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Awareness of Environmental Impact, Embrace of Sustainability, Defines 4th Generation Deardorff Family Farms

Awareness of Environmental Impact, Embrace of Sustainability, Defines 4th Generation Deardorff Family Farms

August 5, 2013 |

Photo credit: Deardorff Family Farms

Photo credit: Deardorff Family Farms

The Deardorff family has been in the produce business since 1937, helping local farmers in Venice, Hollywood, and Los Angeles distribute their produce. As the city of Los Angeles swelled in the early 1960’s, the Deardorffs followed many of their growers north to Ventura County and began to work the land themselves on their own 50-acre ranch. Since then Deardorff Family Farms has passed through four generations and grown immensely. Today, cousins Scott Deardorff, and Tom Deardorff II farm 2,000 acres of sustainably grown celery, tomatoes, greens, and mixed vegetables throughout Ventura County. They market their produce through wholesale distributors, at local markets, and directly to consumers.

“Sustainability is something that we’ve kind of grown up with. It’s been the company philosophy since our great-grandfather started it. Back in those days, that meant creating sustainable relationships with growers, customers, and employees,” Scott Deardorff said. “As the company grew into growing, that philosophy carried into the whole business of farming practices. Being open and honest, doing the right thing, that’s what’s been passed on from generation to generation.”

The company philosophy centers around environmental and social sustainability, Deardorff explains. In the fields that means employing beneficial insects in integrated pest management programs, utilizing cropping patterns that replenish the soil and reduce disease, and using drip irrigation and water monitoring systems to maximize water efficiency and minimize runoff. The cousins launched a certified-organic line in 2006. Currently, nearly one third of their crops are certified organic.

Their organic offerings include celery, three different kinds of kale, several varieties of chard, collard greens, a selection of lettuces, cilantro, parsley, cabbage cauliflower, broccoli, and tomatoes. “Deardorff Organics was really a logical extension of what we were already doing. We have always been mindful of the impact of our operations,” said Tom Deardorff II.

Finding organically certifiable land has been a challenge. They were able to convert their 50-acre ranch to organic right away, but it can be difficult to find organic ground available to lease, Scott Deardorff said. The process of getting the plot certified takes a fair amount of investment, which can be tough to swallow for a short-term lease. However, they have been able to partner with a number of organic strawberry growers looking for tenant-farmers to help with crop rotations, he said. They plant vegetables after the strawberries have been harvested and then turn newly enriched ground back to the strawberry farmers.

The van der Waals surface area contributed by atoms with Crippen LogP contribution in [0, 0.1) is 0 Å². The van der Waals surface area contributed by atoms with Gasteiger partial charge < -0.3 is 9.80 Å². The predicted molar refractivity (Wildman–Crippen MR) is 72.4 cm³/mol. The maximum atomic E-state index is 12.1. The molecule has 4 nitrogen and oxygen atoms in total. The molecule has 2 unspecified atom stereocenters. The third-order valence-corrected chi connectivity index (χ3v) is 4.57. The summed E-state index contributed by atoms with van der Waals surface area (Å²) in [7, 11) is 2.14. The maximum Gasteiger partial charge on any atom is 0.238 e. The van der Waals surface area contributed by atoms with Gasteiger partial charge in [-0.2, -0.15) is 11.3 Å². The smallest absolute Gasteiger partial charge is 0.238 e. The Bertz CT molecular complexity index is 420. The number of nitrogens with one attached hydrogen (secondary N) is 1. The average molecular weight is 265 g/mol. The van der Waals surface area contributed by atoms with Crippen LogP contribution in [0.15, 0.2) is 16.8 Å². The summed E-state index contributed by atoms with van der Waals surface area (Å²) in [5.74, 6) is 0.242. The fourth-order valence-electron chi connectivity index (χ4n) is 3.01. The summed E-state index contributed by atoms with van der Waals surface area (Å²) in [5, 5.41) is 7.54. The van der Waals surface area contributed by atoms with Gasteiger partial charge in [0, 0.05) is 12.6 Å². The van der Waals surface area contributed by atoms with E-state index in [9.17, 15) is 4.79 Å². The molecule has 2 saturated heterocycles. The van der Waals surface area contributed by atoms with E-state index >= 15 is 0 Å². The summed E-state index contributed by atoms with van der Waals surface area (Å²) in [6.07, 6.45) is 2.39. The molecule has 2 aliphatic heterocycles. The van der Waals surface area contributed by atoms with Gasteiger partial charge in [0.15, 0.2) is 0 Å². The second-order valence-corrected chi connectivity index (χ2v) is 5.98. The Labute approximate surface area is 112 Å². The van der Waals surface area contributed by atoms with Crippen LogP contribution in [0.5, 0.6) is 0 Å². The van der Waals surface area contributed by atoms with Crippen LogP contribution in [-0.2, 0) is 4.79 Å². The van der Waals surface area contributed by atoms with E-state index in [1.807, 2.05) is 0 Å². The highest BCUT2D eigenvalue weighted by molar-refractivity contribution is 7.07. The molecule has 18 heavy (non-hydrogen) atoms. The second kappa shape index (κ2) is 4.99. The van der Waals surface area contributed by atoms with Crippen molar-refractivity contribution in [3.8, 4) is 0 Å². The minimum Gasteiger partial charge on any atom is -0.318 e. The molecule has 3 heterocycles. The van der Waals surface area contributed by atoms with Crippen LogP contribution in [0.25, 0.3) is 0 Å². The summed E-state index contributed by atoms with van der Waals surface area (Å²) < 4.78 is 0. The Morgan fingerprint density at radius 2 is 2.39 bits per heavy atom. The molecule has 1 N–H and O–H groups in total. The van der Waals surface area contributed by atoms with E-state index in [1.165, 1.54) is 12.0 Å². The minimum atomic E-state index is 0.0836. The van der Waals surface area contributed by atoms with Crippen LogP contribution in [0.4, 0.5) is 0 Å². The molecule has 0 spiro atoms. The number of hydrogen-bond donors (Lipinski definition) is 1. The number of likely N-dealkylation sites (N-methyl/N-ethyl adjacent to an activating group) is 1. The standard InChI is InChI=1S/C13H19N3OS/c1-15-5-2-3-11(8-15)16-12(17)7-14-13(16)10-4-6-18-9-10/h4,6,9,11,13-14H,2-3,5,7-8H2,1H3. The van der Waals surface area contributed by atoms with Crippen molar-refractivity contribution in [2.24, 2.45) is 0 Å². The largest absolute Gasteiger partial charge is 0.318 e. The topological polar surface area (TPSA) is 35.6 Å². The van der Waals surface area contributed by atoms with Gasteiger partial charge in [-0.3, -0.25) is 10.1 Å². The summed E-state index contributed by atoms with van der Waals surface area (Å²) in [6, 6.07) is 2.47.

The Deardorff’s extend their environmental considerations in all areas of production, including post-harvest. All of their packaging is either compostable or recyclable. Box configurations are designed to fit on standard, reusable palates, Deardorff said. In 2012, they completed construction of a new cooling and shipping facility. They are in the process of getting LEED certified, and anticipate a Gold level certification, Deardorff said. The Deardorffs considered environmental impacts in every phase of the building process. When selecting the site, they wanted to make sure that they were not taking any arable land out of production, so they purposefully chose an existing industrial park. They sought environmentally friendly insulation, building materials, and paints. They hired a refrigeration engineer to design a computerized cooling system that can automatically adjust the fans and compressors based on what is in the cooler. Their energy reduction efforts have qualified them for some rebates from Southern California Edison.

Their commitment to sustainability doesn’t only apply to produce, but extends to their relationships with their 500 employees and into the community. “For us, sustainability is such a wide net. We try to not only farm sustainably, but also to maintain sustainable relationships with employees. We have always provided health insurance for all employees, whether they are seasonal, temporary, or full time. That’s something that we’ve tried to do throughout the generations,” Deardorff said. The farm also supports several farming scholarships, donates personnel, and seedlings to school gardens and produce to school salad bars and after school programs.

“I don’t think sustainability is a one size fits all kind of thing. It’s a philosophy that can move in different directions. At the end of the day, it’s trying to do the right thing with your customer base and your community while managing to run in the black,” Deardorff said.

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